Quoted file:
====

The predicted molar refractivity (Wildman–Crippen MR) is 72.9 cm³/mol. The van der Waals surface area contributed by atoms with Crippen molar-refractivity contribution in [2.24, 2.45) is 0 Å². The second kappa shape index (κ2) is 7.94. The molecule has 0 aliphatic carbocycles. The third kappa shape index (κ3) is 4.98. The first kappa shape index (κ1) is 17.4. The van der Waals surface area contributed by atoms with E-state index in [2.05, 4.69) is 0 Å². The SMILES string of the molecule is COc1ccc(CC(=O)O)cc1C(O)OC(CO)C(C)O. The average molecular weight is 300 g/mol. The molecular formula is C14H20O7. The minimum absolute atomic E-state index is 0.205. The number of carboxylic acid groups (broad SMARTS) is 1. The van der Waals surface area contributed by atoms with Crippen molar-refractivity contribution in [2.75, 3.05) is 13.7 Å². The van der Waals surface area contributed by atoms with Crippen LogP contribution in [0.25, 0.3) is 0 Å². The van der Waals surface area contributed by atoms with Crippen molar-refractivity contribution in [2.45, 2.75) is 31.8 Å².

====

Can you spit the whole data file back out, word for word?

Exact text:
The predicted molar refractivity (Wildman–Crippen MR) is 72.9 cm³/mol. The van der Waals surface area contributed by atoms with Crippen molar-refractivity contribution in [2.24, 2.45) is 0 Å². The second kappa shape index (κ2) is 7.94. The molecule has 0 aliphatic carbocycles. The third kappa shape index (κ3) is 4.98. The first kappa shape index (κ1) is 17.4. The van der Waals surface area contributed by atoms with E-state index in [2.05, 4.69) is 0 Å². The SMILES string of the molecule is COc1ccc(CC(=O)O)cc1C(O)OC(CO)C(C)O. The average molecular weight is 300 g/mol. The molecular formula is C14H20O7. The minimum absolute atomic E-state index is 0.205. The number of carboxylic acid groups (broad SMARTS) is 1. The van der Waals surface area contributed by atoms with Crippen molar-refractivity contribution in [2.75, 3.05) is 13.7 Å². The van der Waals surface area contributed by atoms with Crippen LogP contribution in [0.25, 0.3) is 0 Å². The van der Waals surface area contributed by atoms with Crippen molar-refractivity contribution in [2.45, 2.75) is 31.8 Å².